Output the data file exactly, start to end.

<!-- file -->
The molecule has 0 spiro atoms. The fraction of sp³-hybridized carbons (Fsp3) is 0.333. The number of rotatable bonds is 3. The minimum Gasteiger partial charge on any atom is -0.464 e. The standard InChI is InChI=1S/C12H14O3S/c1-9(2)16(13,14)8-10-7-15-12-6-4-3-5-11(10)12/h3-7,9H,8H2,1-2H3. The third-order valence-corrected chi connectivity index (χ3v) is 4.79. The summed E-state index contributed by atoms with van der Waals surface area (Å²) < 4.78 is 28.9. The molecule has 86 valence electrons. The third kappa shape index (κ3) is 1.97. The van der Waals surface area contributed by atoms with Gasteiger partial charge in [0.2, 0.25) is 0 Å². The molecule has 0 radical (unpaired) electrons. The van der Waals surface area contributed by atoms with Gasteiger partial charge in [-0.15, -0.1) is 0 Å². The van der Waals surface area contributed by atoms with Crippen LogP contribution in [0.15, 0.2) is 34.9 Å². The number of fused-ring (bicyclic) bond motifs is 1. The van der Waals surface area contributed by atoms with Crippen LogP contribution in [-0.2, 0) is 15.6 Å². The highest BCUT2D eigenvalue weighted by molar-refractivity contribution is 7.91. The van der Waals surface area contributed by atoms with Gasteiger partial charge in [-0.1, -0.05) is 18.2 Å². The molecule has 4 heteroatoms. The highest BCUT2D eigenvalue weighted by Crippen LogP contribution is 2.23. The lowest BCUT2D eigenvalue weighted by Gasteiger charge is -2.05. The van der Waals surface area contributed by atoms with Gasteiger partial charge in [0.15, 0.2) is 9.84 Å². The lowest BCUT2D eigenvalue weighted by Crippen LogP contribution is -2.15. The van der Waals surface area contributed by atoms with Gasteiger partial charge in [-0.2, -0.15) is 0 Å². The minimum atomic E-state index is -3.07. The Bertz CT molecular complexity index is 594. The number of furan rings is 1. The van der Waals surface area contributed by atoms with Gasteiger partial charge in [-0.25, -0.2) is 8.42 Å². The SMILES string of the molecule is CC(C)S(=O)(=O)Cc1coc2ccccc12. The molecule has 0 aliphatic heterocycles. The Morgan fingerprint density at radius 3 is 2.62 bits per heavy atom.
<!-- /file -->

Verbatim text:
The molecule has 0 spiro atoms. The fraction of sp³-hybridized carbons (Fsp3) is 0.333. The number of rotatable bonds is 3. The minimum Gasteiger partial charge on any atom is -0.464 e. The standard InChI is InChI=1S/C12H14O3S/c1-9(2)16(13,14)8-10-7-15-12-6-4-3-5-11(10)12/h3-7,9H,8H2,1-2H3. The third-order valence-corrected chi connectivity index (χ3v) is 4.79. The summed E-state index contributed by atoms with van der Waals surface area (Å²) < 4.78 is 28.9. The molecule has 86 valence electrons. The third kappa shape index (κ3) is 1.97. The van der Waals surface area contributed by atoms with Gasteiger partial charge in [0.2, 0.25) is 0 Å². The molecule has 0 radical (unpaired) electrons. The van der Waals surface area contributed by atoms with Gasteiger partial charge in [-0.15, -0.1) is 0 Å². The van der Waals surface area contributed by atoms with Crippen LogP contribution in [0.15, 0.2) is 34.9 Å². The number of fused-ring (bicyclic) bond motifs is 1. The van der Waals surface area contributed by atoms with Crippen LogP contribution in [-0.2, 0) is 15.6 Å². The highest BCUT2D eigenvalue weighted by molar-refractivity contribution is 7.91. The van der Waals surface area contributed by atoms with Gasteiger partial charge in [-0.1, -0.05) is 18.2 Å². The molecule has 4 heteroatoms. The highest BCUT2D eigenvalue weighted by Crippen LogP contribution is 2.23. The lowest BCUT2D eigenvalue weighted by Gasteiger charge is -2.05. The van der Waals surface area contributed by atoms with Gasteiger partial charge in [0.15, 0.2) is 9.84 Å². The lowest BCUT2D eigenvalue weighted by Crippen LogP contribution is -2.15. The van der Waals surface area contributed by atoms with Gasteiger partial charge in [-0.2, -0.15) is 0 Å². The minimum atomic E-state index is -3.07. The Bertz CT molecular complexity index is 594. The number of furan rings is 1. The van der Waals surface area contributed by atoms with Gasteiger partial charge in [-0.25, -0.2) is 8.42 Å². The SMILES string of the molecule is CC(C)S(=O)(=O)Cc1coc2ccccc12. The molecule has 0 aliphatic heterocycles. The Morgan fingerprint density at radius 3 is 2.62 bits per heavy atom.